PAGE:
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Necessary nutrients to maintain normal thyroid function and treat hypothyroidism and hyperthyroidism

Necessary nutrients to maintain normal thyroid function and treat hypothyroidism and hyperthyroidism

Necessary nutrients to maintain normal thyroid function and treat hypothyroidism and hyperthyroidism

There are four key nutrients required to maintain a healthy thyroid and avoid both hypothyroidism or hyperthyroidism – iodine, zinc, tyrosine selenium. But how do you know if you are getting all these nutrients in sufficient quantities or avoiding those nutrients that exacerbate your thyroid condition?

If you are one of the many Australians who experience thyroid problems, there are ways to ensure you get the right balance of nutrients to keep your thyroid functioning optimally.

But first, let’s look at the thyroid itself and how it functions.

What is the thyroid gland?

The thyroid gland is a soft, small bow-shaped gland, located in the front of the neck, below the voice box or larynx, also known as your Adam’s Apple, on either side of the trachea, or windpipe.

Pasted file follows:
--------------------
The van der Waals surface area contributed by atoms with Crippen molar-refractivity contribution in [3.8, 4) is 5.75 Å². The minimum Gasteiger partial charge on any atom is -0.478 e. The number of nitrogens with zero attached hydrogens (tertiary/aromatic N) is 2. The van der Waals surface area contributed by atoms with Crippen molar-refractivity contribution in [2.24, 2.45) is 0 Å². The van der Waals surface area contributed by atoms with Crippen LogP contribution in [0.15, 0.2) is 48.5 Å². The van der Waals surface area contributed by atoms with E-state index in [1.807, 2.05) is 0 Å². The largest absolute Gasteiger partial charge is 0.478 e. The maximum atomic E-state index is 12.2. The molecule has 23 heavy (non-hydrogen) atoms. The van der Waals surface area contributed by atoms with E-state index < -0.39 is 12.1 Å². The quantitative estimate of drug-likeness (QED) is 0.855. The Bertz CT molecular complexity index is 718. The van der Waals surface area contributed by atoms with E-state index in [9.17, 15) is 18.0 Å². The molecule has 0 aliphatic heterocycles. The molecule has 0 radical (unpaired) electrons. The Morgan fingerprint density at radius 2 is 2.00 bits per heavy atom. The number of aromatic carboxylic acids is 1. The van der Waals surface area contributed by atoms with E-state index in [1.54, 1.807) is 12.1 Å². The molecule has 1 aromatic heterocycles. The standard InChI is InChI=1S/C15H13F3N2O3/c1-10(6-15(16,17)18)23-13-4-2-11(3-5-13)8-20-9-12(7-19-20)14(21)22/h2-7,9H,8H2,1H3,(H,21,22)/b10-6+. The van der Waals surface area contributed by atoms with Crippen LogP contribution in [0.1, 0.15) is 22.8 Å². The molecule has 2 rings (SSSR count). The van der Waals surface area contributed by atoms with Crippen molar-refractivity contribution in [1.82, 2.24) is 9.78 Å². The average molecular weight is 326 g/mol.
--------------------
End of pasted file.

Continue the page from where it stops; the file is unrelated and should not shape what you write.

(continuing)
It produces hormones that influence what goes on in almost every organ in your body, regulating the body’s metabolic rate, influencing digestion, heart, mood, brain development, and muscle control. It tells your organs to slow down or speed up their function as needed, regulating how much oxygen you use and helping you to generate heat.

Symptoms and types of thyroid conditions

Thyroid disease is a common condition that affects both women and men and often goes undiagnosed. There are a range of conditions, with the most common being:

Let’s look a bit more closely at these conditions.

Hypothyroidism (underactive thyroid)

Hypothyroidism is characterised by unusually low hormone production; your thyroid can’t produce enough hormones to regulate your metabolism. If your thyroid can’t secrete enough hormones into your bloodstream, your body’s metabolism slows down rapidly.